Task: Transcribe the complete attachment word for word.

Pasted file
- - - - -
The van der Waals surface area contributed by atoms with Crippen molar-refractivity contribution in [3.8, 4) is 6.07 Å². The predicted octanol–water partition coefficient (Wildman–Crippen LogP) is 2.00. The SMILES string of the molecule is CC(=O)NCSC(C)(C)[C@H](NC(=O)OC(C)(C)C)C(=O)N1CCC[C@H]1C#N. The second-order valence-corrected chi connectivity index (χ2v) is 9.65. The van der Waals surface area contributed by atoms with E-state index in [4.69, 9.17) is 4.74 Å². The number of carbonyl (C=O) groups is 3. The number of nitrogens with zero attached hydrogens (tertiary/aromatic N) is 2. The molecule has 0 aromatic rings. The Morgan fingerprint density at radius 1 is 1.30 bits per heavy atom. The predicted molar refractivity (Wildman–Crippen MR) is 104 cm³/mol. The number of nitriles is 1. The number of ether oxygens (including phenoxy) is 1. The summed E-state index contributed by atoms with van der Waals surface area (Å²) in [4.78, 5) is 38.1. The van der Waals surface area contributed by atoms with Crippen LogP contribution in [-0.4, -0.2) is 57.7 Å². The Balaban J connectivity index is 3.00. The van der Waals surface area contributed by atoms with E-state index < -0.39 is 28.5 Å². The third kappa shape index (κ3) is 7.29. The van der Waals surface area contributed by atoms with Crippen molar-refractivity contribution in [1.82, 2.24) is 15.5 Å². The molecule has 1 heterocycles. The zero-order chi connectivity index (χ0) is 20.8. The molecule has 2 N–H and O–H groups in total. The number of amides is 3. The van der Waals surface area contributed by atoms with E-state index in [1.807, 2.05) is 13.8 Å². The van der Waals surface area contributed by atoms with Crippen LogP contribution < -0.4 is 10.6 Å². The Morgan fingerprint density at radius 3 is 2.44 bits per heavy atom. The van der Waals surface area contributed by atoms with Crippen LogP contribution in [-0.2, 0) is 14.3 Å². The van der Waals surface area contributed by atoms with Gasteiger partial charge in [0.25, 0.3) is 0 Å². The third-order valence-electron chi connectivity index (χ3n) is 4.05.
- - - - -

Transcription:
The van der Waals surface area contributed by atoms with Crippen molar-refractivity contribution in [3.8, 4) is 6.07 Å². The predicted octanol–water partition coefficient (Wildman–Crippen LogP) is 2.00. The SMILES string of the molecule is CC(=O)NCSC(C)(C)[C@H](NC(=O)OC(C)(C)C)C(=O)N1CCC[C@H]1C#N. The second-order valence-corrected chi connectivity index (χ2v) is 9.65. The van der Waals surface area contributed by atoms with E-state index in [4.69, 9.17) is 4.74 Å². The number of carbonyl (C=O) groups is 3. The number of nitrogens with zero attached hydrogens (tertiary/aromatic N) is 2. The molecule has 0 aromatic rings. The Morgan fingerprint density at radius 1 is 1.30 bits per heavy atom. The predicted molar refractivity (Wildman–Crippen MR) is 104 cm³/mol. The number of nitriles is 1. The number of ether oxygens (including phenoxy) is 1. The summed E-state index contributed by atoms with van der Waals surface area (Å²) in [4.78, 5) is 38.1. The van der Waals surface area contributed by atoms with Crippen LogP contribution in [-0.4, -0.2) is 57.7 Å². The Balaban J connectivity index is 3.00. The van der Waals surface area contributed by atoms with E-state index < -0.39 is 28.5 Å². The third kappa shape index (κ3) is 7.29. The van der Waals surface area contributed by atoms with Crippen molar-refractivity contribution in [1.82, 2.24) is 15.5 Å². The molecule has 1 heterocycles. The zero-order chi connectivity index (χ0) is 20.8. The molecule has 2 N–H and O–H groups in total. The number of amides is 3. The van der Waals surface area contributed by atoms with E-state index in [1.807, 2.05) is 13.8 Å². The van der Waals surface area contributed by atoms with Crippen LogP contribution < -0.4 is 10.6 Å². The Morgan fingerprint density at radius 3 is 2.44 bits per heavy atom. The van der Waals surface area contributed by atoms with Crippen LogP contribution in [-0.2, 0) is 14.3 Å². The van der Waals surface area contributed by atoms with Gasteiger partial charge in [0.25, 0.3) is 0 Å². The third-order valence-electron chi connectivity index (χ3n) is 4.05.